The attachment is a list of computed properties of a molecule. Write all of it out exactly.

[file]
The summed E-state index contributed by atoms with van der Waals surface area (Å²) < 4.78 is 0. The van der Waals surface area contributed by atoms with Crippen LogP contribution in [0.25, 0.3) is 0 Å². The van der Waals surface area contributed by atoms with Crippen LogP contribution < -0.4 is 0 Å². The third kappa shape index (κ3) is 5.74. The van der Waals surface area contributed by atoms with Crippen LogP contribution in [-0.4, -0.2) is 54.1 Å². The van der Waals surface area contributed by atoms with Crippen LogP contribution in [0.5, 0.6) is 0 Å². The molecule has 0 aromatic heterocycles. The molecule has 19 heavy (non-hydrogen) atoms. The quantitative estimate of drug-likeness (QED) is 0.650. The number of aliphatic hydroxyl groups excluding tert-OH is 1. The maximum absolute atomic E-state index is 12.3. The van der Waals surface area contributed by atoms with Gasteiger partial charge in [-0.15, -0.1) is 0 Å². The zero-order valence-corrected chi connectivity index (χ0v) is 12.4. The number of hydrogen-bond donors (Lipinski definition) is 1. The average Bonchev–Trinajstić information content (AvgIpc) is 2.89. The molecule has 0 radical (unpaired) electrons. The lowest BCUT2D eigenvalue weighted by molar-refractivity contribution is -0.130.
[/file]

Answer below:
The summed E-state index contributed by atoms with van der Waals surface area (Å²) < 4.78 is 0. The van der Waals surface area contributed by atoms with Crippen LogP contribution in [0.25, 0.3) is 0 Å². The van der Waals surface area contributed by atoms with Crippen LogP contribution < -0.4 is 0 Å². The third kappa shape index (κ3) is 5.74. The van der Waals surface area contributed by atoms with Crippen LogP contribution in [-0.4, -0.2) is 54.1 Å². The van der Waals surface area contributed by atoms with Crippen LogP contribution in [0.5, 0.6) is 0 Å². The molecule has 0 aromatic heterocycles. The molecule has 19 heavy (non-hydrogen) atoms. The quantitative estimate of drug-likeness (QED) is 0.650. The number of aliphatic hydroxyl groups excluding tert-OH is 1. The maximum absolute atomic E-state index is 12.3. The van der Waals surface area contributed by atoms with Gasteiger partial charge in [-0.15, -0.1) is 0 Å². The zero-order valence-corrected chi connectivity index (χ0v) is 12.4. The number of hydrogen-bond donors (Lipinski definition) is 1. The average Bonchev–Trinajstić information content (AvgIpc) is 2.89. The molecule has 0 radical (unpaired) electrons. The lowest BCUT2D eigenvalue weighted by molar-refractivity contribution is -0.130.